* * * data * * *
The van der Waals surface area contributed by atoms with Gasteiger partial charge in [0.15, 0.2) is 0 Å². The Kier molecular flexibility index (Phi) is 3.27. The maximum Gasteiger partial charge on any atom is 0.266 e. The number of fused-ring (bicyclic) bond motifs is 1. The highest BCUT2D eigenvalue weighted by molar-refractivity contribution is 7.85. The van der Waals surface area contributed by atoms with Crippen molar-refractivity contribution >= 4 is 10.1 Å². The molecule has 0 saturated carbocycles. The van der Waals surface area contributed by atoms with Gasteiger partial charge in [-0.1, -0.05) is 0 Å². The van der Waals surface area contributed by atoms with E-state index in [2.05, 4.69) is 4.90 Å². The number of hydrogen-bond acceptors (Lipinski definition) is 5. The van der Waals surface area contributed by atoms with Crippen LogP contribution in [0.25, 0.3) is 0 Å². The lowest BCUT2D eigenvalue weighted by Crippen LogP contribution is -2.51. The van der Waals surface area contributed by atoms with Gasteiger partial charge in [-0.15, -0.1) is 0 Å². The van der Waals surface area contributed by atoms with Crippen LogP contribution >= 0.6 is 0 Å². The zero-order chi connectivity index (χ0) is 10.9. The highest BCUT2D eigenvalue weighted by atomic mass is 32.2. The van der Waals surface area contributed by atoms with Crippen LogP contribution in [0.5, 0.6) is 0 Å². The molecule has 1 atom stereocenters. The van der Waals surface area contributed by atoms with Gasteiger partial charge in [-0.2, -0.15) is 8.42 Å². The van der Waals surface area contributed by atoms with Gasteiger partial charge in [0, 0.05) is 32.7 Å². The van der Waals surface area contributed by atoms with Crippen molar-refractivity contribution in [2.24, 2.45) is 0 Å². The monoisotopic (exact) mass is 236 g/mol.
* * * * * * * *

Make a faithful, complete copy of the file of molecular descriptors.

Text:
The van der Waals surface area contributed by atoms with Gasteiger partial charge in [0.15, 0.2) is 0 Å². The Kier molecular flexibility index (Phi) is 3.27. The maximum Gasteiger partial charge on any atom is 0.266 e. The number of fused-ring (bicyclic) bond motifs is 1. The highest BCUT2D eigenvalue weighted by molar-refractivity contribution is 7.85. The van der Waals surface area contributed by atoms with Crippen molar-refractivity contribution >= 4 is 10.1 Å². The molecule has 0 saturated carbocycles. The van der Waals surface area contributed by atoms with Gasteiger partial charge in [-0.1, -0.05) is 0 Å². The van der Waals surface area contributed by atoms with E-state index in [2.05, 4.69) is 4.90 Å². The number of hydrogen-bond acceptors (Lipinski definition) is 5. The van der Waals surface area contributed by atoms with Crippen LogP contribution in [0.25, 0.3) is 0 Å². The lowest BCUT2D eigenvalue weighted by Crippen LogP contribution is -2.51. The van der Waals surface area contributed by atoms with Gasteiger partial charge in [-0.15, -0.1) is 0 Å². The van der Waals surface area contributed by atoms with Crippen LogP contribution >= 0.6 is 0 Å². The zero-order chi connectivity index (χ0) is 10.9. The highest BCUT2D eigenvalue weighted by atomic mass is 32.2. The van der Waals surface area contributed by atoms with Crippen LogP contribution in [0.5, 0.6) is 0 Å². The molecule has 1 atom stereocenters. The van der Waals surface area contributed by atoms with Gasteiger partial charge in [-0.2, -0.15) is 8.42 Å². The van der Waals surface area contributed by atoms with Gasteiger partial charge in [0, 0.05) is 32.7 Å². The van der Waals surface area contributed by atoms with Crippen molar-refractivity contribution in [2.24, 2.45) is 0 Å². The monoisotopic (exact) mass is 236 g/mol.